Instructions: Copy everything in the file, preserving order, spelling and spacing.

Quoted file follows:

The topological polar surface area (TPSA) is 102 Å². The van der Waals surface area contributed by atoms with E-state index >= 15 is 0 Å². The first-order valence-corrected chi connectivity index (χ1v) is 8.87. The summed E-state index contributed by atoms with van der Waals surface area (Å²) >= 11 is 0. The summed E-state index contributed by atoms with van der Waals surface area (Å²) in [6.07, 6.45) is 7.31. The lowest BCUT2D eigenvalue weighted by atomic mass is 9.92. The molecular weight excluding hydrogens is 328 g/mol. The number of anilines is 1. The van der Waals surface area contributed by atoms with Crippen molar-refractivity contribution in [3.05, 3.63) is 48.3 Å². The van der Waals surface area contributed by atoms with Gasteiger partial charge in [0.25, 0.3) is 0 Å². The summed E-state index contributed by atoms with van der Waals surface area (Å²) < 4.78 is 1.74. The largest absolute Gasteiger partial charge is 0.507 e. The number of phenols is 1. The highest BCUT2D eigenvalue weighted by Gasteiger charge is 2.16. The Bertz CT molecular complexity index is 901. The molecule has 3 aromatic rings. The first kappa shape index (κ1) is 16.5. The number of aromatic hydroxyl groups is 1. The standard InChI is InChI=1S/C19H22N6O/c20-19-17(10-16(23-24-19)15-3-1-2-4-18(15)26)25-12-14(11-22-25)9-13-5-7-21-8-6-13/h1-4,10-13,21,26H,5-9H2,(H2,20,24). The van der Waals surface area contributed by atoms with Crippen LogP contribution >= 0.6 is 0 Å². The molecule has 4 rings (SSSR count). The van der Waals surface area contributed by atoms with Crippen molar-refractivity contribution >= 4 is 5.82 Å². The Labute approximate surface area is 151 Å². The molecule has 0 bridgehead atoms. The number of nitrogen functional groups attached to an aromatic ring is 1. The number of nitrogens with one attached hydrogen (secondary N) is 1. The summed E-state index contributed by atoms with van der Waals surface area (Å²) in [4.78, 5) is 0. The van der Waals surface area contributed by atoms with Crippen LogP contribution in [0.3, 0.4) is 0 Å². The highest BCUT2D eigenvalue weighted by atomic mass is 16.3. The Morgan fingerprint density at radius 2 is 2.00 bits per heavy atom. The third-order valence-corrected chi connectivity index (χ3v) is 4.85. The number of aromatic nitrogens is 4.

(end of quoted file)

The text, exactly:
The topological polar surface area (TPSA) is 102 Å². The van der Waals surface area contributed by atoms with E-state index >= 15 is 0 Å². The first-order valence-corrected chi connectivity index (χ1v) is 8.87. The summed E-state index contributed by atoms with van der Waals surface area (Å²) >= 11 is 0. The summed E-state index contributed by atoms with van der Waals surface area (Å²) in [6.07, 6.45) is 7.31. The lowest BCUT2D eigenvalue weighted by atomic mass is 9.92. The molecular weight excluding hydrogens is 328 g/mol. The number of anilines is 1. The van der Waals surface area contributed by atoms with Crippen molar-refractivity contribution in [3.05, 3.63) is 48.3 Å². The van der Waals surface area contributed by atoms with Gasteiger partial charge in [0.25, 0.3) is 0 Å². The summed E-state index contributed by atoms with van der Waals surface area (Å²) < 4.78 is 1.74. The largest absolute Gasteiger partial charge is 0.507 e. The number of phenols is 1. The highest BCUT2D eigenvalue weighted by Gasteiger charge is 2.16. The Bertz CT molecular complexity index is 901. The molecule has 3 aromatic rings. The first kappa shape index (κ1) is 16.5. The number of aromatic hydroxyl groups is 1. The standard InChI is InChI=1S/C19H22N6O/c20-19-17(10-16(23-24-19)15-3-1-2-4-18(15)26)25-12-14(11-22-25)9-13-5-7-21-8-6-13/h1-4,10-13,21,26H,5-9H2,(H2,20,24). The van der Waals surface area contributed by atoms with Crippen LogP contribution >= 0.6 is 0 Å². The molecule has 4 rings (SSSR count). The van der Waals surface area contributed by atoms with Crippen molar-refractivity contribution >= 4 is 5.82 Å². The Labute approximate surface area is 151 Å². The molecule has 0 bridgehead atoms. The number of nitrogen functional groups attached to an aromatic ring is 1. The number of nitrogens with one attached hydrogen (secondary N) is 1. The summed E-state index contributed by atoms with van der Waals surface area (Å²) in [4.78, 5) is 0. The van der Waals surface area contributed by atoms with Crippen LogP contribution in [0.3, 0.4) is 0 Å². The highest BCUT2D eigenvalue weighted by atomic mass is 16.3. The Morgan fingerprint density at radius 2 is 2.00 bits per heavy atom. The third-order valence-corrected chi connectivity index (χ3v) is 4.85. The number of aromatic nitrogens is 4.